Now a new mailer featuring McCain's daughter, Bridget, is being sent to South Carolina voters. But this time it comes from the McCain campaign itself, and stresses McCain's pro-life position. It also functions as a preemptive strike against a renewed whispering campaign against the candidate.
"Rights of the Unborn for 24 years," the mailer says at the top. Then this text appears next to a photo of Cindy McCain holding Bridget: "Cindy McCain cradles little Bridget, a baby she and John adopted in 1993 from Mother Teresa's orphanage in Bangladesh. Bridget has been a great blessing to the McCain family. Today, Cindy and John work together to promote adoption and help women facing crisis pregnancies."
The mailer also includes the phrase "Pro-Life" in big letters, with a shot at rival Mitt Romney: "Not just recently. Always. Never wavering." (CBS News political consultant Marc Ambinder has snapshots.)
McCain also has a new ad out in Michigan, "Michigan Endorsed," touting his newspaper endorsements in the state. McCain has proved to be a favorite of newspaper editorial boards, and the spot features McCain's endorsements from The Detroit News and Detroit Free Press. One of McCain's main rivals in Michigan is Romney, who is a native of the state, and, as the Associated Press notes, the ad could help counteract the advantages Romney gains from his Michigan ties.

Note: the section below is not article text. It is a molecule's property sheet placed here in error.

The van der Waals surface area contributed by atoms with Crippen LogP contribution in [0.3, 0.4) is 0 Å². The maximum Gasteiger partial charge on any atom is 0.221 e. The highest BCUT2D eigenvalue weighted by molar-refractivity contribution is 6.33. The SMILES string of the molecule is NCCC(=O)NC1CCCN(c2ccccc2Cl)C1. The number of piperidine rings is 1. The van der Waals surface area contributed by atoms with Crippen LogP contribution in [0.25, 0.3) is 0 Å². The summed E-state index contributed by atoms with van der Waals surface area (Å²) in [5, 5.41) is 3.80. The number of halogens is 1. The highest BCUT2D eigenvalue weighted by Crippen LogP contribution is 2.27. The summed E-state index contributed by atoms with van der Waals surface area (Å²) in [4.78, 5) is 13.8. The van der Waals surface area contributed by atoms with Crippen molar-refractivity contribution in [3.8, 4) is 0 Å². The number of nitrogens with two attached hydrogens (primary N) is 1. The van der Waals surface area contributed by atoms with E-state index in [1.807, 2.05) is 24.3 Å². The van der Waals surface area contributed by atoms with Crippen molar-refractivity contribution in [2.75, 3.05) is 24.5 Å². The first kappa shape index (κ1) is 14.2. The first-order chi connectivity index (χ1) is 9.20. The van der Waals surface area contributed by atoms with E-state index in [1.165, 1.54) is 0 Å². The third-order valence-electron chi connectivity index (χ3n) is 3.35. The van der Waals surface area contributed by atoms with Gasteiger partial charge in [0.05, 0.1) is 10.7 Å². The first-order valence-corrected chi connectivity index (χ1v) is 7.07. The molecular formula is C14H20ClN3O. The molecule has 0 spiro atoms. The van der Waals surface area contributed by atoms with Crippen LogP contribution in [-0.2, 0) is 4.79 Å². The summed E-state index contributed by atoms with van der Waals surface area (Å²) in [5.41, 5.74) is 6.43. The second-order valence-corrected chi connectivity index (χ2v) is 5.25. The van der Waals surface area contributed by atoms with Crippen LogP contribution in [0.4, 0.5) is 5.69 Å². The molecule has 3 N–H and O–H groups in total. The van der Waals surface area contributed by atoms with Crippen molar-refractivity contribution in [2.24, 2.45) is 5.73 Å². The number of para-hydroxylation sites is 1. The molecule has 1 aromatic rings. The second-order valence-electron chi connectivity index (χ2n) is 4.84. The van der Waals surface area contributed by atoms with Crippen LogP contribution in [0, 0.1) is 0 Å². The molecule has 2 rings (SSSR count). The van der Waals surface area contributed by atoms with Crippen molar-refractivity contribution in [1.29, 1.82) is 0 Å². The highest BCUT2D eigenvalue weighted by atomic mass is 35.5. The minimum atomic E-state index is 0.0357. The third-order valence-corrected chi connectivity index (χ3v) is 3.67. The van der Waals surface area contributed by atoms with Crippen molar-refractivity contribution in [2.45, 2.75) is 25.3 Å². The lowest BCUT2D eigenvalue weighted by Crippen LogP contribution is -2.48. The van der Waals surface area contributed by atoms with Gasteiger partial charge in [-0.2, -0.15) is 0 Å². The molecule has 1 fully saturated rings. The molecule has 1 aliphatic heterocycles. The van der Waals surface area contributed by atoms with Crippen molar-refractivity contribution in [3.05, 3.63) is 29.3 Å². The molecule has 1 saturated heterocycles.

Mike Huckabee, McCain's other serious rival in the state, also has a new ad out in Michigan, "Understanding." In it, he speaks directly to the camera. "When you grow up and life's a struggle, you have a whole different understanding of what people are going through," he says. Huckabee then talks about fuel costs, job loss, and the credit crisis and touts his tax cut and job growth record. "I believe most Americans to remind them of the guy they work with, not the guy who laid them off," he concludes.
Romney's Michigan spot, "Pride of America," stresses his ties to the state. "I grew up in Michigan when Michigan was the pride of America," he says at the start. "It breaks my heart to see us in a one-state recession." He talks about the need to "turn us around" and states that "Michigan is personal to me."
Polls in Michigan, where voters go to the polls on Jan. 15th, suggest that the three candidates are in a close race. The state is particularly important to Romney, whose strategy was built on garnering momentum from early wins but has yet to win a state.
Rudy Giuliani, meanwhile, is focusing on his key state, Florida, where he this week began running Spanish-language television ads on multiple stations stressing his record of crime fighting and tax cuts in New York. According to CandidatoUSA, Romney and Ron Paul may soon follow suit.